Many sports fans had been anticipating this year’s NFL Draft for a while as it provided some of the first live sports coverage since the coronavirus outbreak. However, as in every draft, there were clear winners and losers: Some teams most definitely improved while others made questionable decisions.
Winner: Indianapolis Colts
While many teams had amazing draft classes, including the Baltimore Ravens and Arizona Cardinals, the Colts got the best value out of their picks, even though they traded their first-round selection for defensive lineman DeForest Buckner. This in and of itself was a win for the Colts because they weren’t going to attain a player of Buckner’s caliber with that pick anyway.
The first need that the Colts filled was a wide receiver. The Colts have almost no experience or reliability in that position aside from T.Y. Hilton, who was forced to take on a heavy workload the past few seasons. Despite missing six games and losing quarterback Andrew Luck, Hilton’s stats took a nosedive: His 90.7 receiving yards per game in 2018 fell to 50.1 yards in 2019. It was clear he needed help and the Colts got exactly that by picking USC receiver Michael Pittman Jr.
With 11 touchdowns and more than 1,200 receiving yards in 2019, Pittman should make an immediate impact on the Colts’ receiving corps and should probably be the second option for quarterback Philip Rivers next season.
After Pittman, the Colts took Wisconsin running back Jonathan Taylor, an explosive, exciting athlete. Taylor will provide a lot of support for Marlon Mack, who is coming off of an over 1,000-yard season. Even though Mack is a solid starter, Taylor could eventually compete for his spot and become an even better player behind one of the best offensive lines in the NFL.
While these two picks were already impressive, the team’s best value pick was a fourth-round steal in former Washington quarterback Jacob Eason. With Rivers aging and nearing the end of his career, it’s possible that the Colts foresee Eason learning and growing his game under the tutelage of Rivers before eventually taking over the starting role. Eason fell very far in the draft because of his inconsistent performance, but his big arm and high ceiling should put the Colts in a great position for the future.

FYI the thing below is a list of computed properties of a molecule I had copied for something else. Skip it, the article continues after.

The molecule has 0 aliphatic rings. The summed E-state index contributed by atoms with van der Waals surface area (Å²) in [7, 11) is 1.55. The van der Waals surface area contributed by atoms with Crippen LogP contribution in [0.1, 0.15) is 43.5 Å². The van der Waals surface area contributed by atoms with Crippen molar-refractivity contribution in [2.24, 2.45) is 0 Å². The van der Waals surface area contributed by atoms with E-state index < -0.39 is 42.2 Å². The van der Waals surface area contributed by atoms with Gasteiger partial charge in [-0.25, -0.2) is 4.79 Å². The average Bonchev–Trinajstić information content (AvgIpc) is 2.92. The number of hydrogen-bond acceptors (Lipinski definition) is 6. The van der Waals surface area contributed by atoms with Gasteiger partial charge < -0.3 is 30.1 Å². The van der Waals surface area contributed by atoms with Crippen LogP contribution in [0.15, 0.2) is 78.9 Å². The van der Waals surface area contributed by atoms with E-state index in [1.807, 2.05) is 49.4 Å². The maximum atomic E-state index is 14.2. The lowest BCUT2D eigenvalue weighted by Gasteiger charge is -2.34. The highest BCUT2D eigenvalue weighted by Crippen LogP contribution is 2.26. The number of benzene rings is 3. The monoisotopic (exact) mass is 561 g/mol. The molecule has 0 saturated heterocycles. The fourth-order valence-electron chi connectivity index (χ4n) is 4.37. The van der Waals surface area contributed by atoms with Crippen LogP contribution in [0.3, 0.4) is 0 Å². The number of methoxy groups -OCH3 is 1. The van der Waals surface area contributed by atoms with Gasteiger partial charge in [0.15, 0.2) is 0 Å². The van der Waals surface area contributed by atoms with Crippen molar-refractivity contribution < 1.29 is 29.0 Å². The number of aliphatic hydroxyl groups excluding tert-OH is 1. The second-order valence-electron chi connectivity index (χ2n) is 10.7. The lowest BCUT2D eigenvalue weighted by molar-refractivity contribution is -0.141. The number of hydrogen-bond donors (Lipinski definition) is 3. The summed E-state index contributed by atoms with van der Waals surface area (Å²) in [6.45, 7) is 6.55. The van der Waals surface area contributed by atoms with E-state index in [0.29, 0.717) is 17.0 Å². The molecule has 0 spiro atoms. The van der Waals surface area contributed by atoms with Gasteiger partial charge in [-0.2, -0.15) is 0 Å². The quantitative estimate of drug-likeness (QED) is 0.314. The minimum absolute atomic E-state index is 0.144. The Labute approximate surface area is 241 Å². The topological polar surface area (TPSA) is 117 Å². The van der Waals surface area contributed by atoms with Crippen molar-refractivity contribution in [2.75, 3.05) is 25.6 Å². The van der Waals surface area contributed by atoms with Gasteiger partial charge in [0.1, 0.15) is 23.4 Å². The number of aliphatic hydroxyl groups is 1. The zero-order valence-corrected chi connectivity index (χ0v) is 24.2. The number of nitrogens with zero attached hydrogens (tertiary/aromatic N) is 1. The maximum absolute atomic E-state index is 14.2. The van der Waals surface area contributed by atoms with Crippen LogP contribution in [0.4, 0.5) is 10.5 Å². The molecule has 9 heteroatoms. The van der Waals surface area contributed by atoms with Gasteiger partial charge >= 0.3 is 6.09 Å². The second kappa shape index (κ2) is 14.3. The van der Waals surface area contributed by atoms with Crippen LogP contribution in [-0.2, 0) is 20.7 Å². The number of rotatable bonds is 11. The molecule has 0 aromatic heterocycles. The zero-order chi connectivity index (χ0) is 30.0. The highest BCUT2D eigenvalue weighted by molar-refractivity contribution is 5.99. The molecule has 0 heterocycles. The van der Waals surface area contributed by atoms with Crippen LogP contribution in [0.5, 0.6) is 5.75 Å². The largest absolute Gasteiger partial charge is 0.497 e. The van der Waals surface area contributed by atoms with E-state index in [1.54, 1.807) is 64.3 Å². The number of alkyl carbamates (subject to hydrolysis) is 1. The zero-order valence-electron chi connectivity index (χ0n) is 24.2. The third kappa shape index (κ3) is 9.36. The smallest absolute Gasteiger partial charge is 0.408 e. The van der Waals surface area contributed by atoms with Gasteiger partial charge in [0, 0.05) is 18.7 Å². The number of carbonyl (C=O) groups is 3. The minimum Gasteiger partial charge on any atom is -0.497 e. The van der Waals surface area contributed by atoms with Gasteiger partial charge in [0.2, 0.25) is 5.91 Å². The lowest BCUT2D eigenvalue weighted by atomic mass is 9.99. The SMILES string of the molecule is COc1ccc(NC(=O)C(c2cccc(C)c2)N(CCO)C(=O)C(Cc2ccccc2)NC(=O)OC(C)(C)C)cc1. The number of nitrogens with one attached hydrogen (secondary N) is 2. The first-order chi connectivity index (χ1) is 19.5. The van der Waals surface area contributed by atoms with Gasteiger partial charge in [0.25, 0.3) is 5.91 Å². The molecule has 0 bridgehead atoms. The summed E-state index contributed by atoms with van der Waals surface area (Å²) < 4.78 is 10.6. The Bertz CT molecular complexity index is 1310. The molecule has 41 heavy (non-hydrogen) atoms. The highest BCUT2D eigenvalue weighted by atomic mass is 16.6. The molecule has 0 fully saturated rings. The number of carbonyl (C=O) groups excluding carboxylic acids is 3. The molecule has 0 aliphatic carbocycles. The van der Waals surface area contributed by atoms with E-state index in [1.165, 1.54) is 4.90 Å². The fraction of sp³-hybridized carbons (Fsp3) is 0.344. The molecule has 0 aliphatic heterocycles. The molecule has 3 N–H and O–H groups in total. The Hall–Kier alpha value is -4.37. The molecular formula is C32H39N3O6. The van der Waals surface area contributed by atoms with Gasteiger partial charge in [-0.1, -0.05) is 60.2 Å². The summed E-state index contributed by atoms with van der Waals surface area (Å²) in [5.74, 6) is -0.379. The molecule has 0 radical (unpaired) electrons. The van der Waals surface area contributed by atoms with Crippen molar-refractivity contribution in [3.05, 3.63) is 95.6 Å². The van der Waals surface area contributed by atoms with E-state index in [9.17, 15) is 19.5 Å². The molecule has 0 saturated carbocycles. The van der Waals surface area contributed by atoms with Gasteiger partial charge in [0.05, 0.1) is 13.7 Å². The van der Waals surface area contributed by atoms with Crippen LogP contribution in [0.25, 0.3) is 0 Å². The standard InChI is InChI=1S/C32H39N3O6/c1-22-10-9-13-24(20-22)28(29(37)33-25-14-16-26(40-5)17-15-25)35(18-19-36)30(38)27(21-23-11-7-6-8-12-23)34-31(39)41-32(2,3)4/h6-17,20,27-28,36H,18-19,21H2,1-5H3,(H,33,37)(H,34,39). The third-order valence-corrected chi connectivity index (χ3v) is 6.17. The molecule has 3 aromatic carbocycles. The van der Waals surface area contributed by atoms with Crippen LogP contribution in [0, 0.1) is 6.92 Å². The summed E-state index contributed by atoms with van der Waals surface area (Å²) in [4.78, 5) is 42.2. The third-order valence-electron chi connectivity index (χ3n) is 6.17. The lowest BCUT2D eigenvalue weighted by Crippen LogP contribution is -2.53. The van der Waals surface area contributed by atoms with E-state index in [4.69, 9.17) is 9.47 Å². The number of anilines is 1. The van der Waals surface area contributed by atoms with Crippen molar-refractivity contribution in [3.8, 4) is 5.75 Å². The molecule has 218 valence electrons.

Loser: Green Bay Packers
The Packers hurt themselves more than they helped themselves during this draft. The team has created a lot of controversy by using their 26th pick on former Utah State quarterback Jordan Love, which didn’t make much sense. Current starter Aaron Rodgers is still performing at an elite level and seems to have several more years left in him before he starts to decline. At first, it seemed like Love would be a long-term replacement for Rodgers, but it’s not feasible to make an investment that won’t pay off for several years so early in the draft. This has raised a lot of questions about Rodgers’ relationship with the organization and whether or not there is tension.
Rodgers himself said before the draft that he’d like to see Green Bay select a skill position player and after the Packers traded up from the 30th pick with the Miami Dolphins — who selected promising Alabama quarterback Tua Tagovailoa and USC offensive lineman Austin Jackson — ESPN draft analyst Mel Kiper Jr. was on air saying that Green Bay desperately needs a wide receiver to help Rodgers. It seems as if new head coach Matt LeFleur and general manager Brian Gutekunst wished to ignore both opinions by selecting Love.
The Packers made another strange choice by picking running back A.J. Dillon in the second round. With Aaron Jones proving himself as a solid starter this past season, this selection also lacks logic. Neither Dillon nor Love will make an impact this season for the Packers, and even their long-term impact is uncertain based on Green Bay’s current situation with Jones and Rodgers.
In the third round, the Packers picked tight end Josiah Deguara of Cincinnati to add further doubt to the team’s draft class. What makes this move intriguing is that there was a noticeable lack of talent at the tight end position in this year’s class and an overwhelming amount of talent in the wide receiver area.
The Packers failed to address immediate concerns by not drafting players at necessary positions as they desperately needed some help at wide receiver. Other than Davante Adams, the Packers lack the weapons they need for Rodgers and the offense to flourish outside the run game. The Packers had the opportunity to improve their team in several areas this year, and put simply, they failed to do so. They’ll pay the price for these costly mistakes in both the short and the long term.
Harrison Cho is a sophomore writing about sports. His column, “The Chosen One,” typically ran every other Thursday.